Pyramid State Recreation
Area consists of heavily forested hills and many lakes and ponds. Southern
Illinois University owned and used 924 acres for research, transferring the land to the state in
1968 for a State Recreation Area. Additional land acquisition,
and the latest acquisition of the Arch Mineral Properties, and the purchase
of the 520 acre Satellite area known as Campbell Pond bringing
the total overall acreage to 19,701, making Pyramid the largest State Recreation
Area in Illinois. The name derives from a coal mine that once existed
More than 500 acres of water
form lakes varying in size from 0.1 acres to 276 acres. The largest lake
on the property, known as Super Lake, is located on the Arch
and known as the Captain Unit. Most of the lakes on the
original Pyramid Site were created prior to 1950. Since many of the lakes
can be reached only by foot, Pyramid affords an opportunity for the angler
to get away from crowds.
In 1962, the state's surface
strip-mine reclamation law came into effect. The most common method of
reclamation in the 1930s was tree planting, but this was discouraging
as the trees brought no quick economic return. A mature hardwood timber
consisting of mostly white oak and hickory on the west edge of the park
is an area about 20 acres which was not mined.
Several stands of conifers were planted years ago, and there is a timber cover
of cottonwood, box elder and sycamore. Oak and hickory trees are increasing
Many species of wildlife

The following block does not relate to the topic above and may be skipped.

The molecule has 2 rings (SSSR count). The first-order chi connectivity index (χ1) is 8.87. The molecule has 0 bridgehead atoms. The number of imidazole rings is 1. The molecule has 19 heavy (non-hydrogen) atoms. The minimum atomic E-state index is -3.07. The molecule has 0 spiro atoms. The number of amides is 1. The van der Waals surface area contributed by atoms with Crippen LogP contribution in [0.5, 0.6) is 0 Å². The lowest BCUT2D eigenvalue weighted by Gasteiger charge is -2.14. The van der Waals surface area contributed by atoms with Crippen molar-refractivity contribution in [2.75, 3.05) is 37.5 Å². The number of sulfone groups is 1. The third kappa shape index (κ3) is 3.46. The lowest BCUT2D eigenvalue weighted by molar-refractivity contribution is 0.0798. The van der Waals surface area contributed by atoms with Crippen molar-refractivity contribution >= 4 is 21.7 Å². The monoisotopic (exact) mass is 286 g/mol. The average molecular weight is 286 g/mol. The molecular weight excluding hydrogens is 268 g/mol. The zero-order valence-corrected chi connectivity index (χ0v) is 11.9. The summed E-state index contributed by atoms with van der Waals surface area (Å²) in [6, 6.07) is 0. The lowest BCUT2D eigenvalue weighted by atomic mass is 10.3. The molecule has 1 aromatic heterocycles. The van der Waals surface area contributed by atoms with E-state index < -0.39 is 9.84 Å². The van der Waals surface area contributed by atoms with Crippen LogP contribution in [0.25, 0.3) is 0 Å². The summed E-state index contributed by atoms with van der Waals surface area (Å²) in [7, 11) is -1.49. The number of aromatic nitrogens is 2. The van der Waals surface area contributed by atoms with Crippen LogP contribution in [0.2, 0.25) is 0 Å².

may be found in the area, including songbirds, deer, squirrels, beavers,
rabbits, turkeys, bobcats, raccoons, opossums, coyotes, weasels, minks, woodchucks
Picnic areas are numerous
but small due to the terrain. Picnic tables and charcoal grills are available,
and there is one picnic shelter. Pit toilets are located throughout the
There are 16.5 miles of foot, horse and mountain bike trails. Future
plans include increasing the mileage of the trail system to expand to the Arch property.
Tent and trailer camping
are permitted at designated camping areas only. There are three Class
C camping areas, Class D hike-in campsites, a small equestrian camp and
a youth group camping area. Water and a trailer dump station are available
near the site office. There are no electrical hookups in the camping areas.
Fisherman will find that
largemouth bass and bluegill are the predominant species. Lost Lake (a
hike-in lake) and some of the other lakes contain a hybrid of green sunfish/bluegill.
Rdear and channel catfish are present in some lakes.
Canoeing is popular because
of the rough terrain, and boats with 10-hp motors or less are allowed.
Boat launches are available at some of the larger lakes.
While waterfowl hunting is not
permitted on the original section of Pyramid, however, it
is allowed at the Arch Mineral Property known as Galum, Captain and Denmark units. In addition, deer and upland game hunting are offered
on this area. Check for site-specific information. This area is a managed
quality hunting area which means only bucks deer with a minimum
of 4 points on one side may be taken. Upland game is by drawing, and a free upland
game application must be submitted by mail to the Springfield office.
Conant Hunter Fact Sheet | Hunter
Fact Sheet | Campbell
- While groups of 25 or
more are welcome and encouraged to use the park's facilities, they are required
to register in advance with the site office to avoid crowding or scheduling
- At least one responsible
adult must accompany each group of 15 minors.
- Pets must be kept on
leashes at all times.
- Actions by nature can
result in closed roads and other facilities. Please call ahead to the park
office before you make your trip.
- We hope you enjoy your
stay. Remember, take only memories, leave only footprints.
- For more information
on tourism in Illinois, call the Illinois Department of Commerce and Community
Affairs' Bureau of Tourism at 1-800-2Connect.
- Telecommunication Device
for Deaf and Hearing Impaired Natural Resources Information (217) 782-9175
for TDD only Relay Number 800-526-0844.